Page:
Wednesday, November 19, 2008


Trust is the foundation of long-term relationships that matter. You trust your best friends. You trust your husband or wife. You trust your mom and dad. You trust God. If you commit precious time each day to listen to a radio personality, it's likely trust is a big reason.

Sadly, trust is becoming a rare commodity. The list of things and people we don't trust seems to be growing. We don't trust politicians. We don't trust "the media". We don't trust our bosses. We don't trust many of the people we work with. We don't trust salesmen. We don't trust advertising. I could go on and on, so could you.

Consumer skepticism about advertising has made live-read personality endorsement commercials increasingly popular with radio advertisers and radio sales people. Advertisers know they gain instant credibility from the trust relationship successful radio personalities have with their listeners. Radio sales people love live-reads because they produce great results and repeat business from their clients.

While personality endorsement commercials are great making money tools for advertisers and radio stations, Jonathon Brandmeier reminded me that live-reads pose a real dilemma for radio personalities concerned about keeping their listeners. During his recent presentation at TalenTrak 2008 he told the audience, "I don't like live-reads". He explained, "Listeners know when you're faking on the air. I can't read a commercial for something I don't care about or believe in. I can't compromise." Therein lies the difficult choice for radio personalities. Do you go for the money or protect the trust relationship with your listeners?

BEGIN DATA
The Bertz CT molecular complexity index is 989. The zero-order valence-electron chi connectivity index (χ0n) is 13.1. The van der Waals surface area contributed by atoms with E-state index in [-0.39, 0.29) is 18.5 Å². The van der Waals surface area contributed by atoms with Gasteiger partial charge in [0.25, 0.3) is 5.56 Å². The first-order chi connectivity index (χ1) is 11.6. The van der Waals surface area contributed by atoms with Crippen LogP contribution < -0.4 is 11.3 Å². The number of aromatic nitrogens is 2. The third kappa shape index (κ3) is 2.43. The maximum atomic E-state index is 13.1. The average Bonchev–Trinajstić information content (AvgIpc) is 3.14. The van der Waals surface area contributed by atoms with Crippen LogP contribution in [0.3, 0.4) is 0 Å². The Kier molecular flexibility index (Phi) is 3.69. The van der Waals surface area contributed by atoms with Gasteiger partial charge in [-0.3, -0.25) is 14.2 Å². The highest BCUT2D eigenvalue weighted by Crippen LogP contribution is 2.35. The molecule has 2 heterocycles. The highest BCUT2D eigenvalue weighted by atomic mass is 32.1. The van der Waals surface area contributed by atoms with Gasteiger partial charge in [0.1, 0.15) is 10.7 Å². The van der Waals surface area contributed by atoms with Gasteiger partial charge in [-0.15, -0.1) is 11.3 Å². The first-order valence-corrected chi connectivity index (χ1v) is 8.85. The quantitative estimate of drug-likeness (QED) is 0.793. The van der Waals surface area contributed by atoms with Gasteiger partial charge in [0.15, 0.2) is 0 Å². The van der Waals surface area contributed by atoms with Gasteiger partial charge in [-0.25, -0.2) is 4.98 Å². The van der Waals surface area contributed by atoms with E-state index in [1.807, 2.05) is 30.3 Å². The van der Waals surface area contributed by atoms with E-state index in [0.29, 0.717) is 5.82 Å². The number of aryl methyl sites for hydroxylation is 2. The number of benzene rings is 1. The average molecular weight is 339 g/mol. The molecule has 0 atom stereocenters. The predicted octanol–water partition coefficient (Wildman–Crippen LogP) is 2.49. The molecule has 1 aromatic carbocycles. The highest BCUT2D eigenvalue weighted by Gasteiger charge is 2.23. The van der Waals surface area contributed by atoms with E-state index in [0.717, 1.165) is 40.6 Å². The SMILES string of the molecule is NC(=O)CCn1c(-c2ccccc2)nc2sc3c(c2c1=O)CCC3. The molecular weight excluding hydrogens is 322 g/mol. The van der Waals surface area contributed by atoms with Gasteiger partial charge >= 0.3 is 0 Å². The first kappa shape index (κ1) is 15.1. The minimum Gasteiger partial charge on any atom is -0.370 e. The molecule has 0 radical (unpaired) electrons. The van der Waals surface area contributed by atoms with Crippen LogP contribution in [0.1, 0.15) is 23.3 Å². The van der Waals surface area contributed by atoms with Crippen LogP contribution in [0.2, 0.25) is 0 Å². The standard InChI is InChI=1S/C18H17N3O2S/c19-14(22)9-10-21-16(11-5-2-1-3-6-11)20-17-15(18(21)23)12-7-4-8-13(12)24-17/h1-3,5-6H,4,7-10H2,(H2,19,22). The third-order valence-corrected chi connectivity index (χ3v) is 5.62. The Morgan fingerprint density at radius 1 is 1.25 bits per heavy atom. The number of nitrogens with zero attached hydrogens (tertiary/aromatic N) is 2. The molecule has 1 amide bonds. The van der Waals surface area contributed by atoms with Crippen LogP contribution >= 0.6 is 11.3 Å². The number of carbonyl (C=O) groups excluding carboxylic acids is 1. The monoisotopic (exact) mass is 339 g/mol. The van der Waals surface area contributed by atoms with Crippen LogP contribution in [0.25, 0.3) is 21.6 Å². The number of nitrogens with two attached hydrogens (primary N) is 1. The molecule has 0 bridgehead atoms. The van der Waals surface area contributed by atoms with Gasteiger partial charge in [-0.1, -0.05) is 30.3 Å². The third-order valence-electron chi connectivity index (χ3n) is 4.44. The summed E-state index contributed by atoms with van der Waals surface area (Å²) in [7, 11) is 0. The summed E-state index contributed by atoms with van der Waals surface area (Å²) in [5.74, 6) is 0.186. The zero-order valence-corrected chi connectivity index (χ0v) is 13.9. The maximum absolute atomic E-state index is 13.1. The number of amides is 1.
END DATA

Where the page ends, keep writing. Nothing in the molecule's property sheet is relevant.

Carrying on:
The right choice in this dilemma is contained in the old adage, "short-term pain produces long-term gain". Trust is becoming more rare and more valuable each day. Guarding the trust established between radio personality and listener preserves this essential element of their relationship and increases the likelihood it will continue for a long time. Protecting this trust also ensures the ongoing value and effectiveness of live-read personality endorsement commercials.

There are plenty of money making opportunities for radio stations and personalities contained in the products and services personalities really love and actually use.

Tuesday, November 18, 2008

Measure of Great Radio Personalities

Bob Lefsetz is a music lover, brilliant music critic, and remarkable philosopher. I subscribe to his "Lefsetz Letter".

After watching the CMA Awards the other night Bob wrote, "I felt strangely disconnected from last night's CMA Awards... The music. That's what bugged me. It was just too formulaic." He went on to describe what he thought was missing. "Our stars used to sing about real life. They used to tell us about us. By exploring the fringes, the limits, delivering insight that eluded us."

Reading Bob's words, I got to thinking, isn't the ability to explore real life -- it's fringes and limits -- and deliver insight that eludes listeners a measure of great radio personalities, too?

Monday, November 17, 2008

Wisdom from Radio Legends

Recently, I attended something called TalenTrak 2008 in Chicago. It's an annual event created by The Conclave to inspire and educate radio personalities. TalenTrak delivered big-time on both accounts.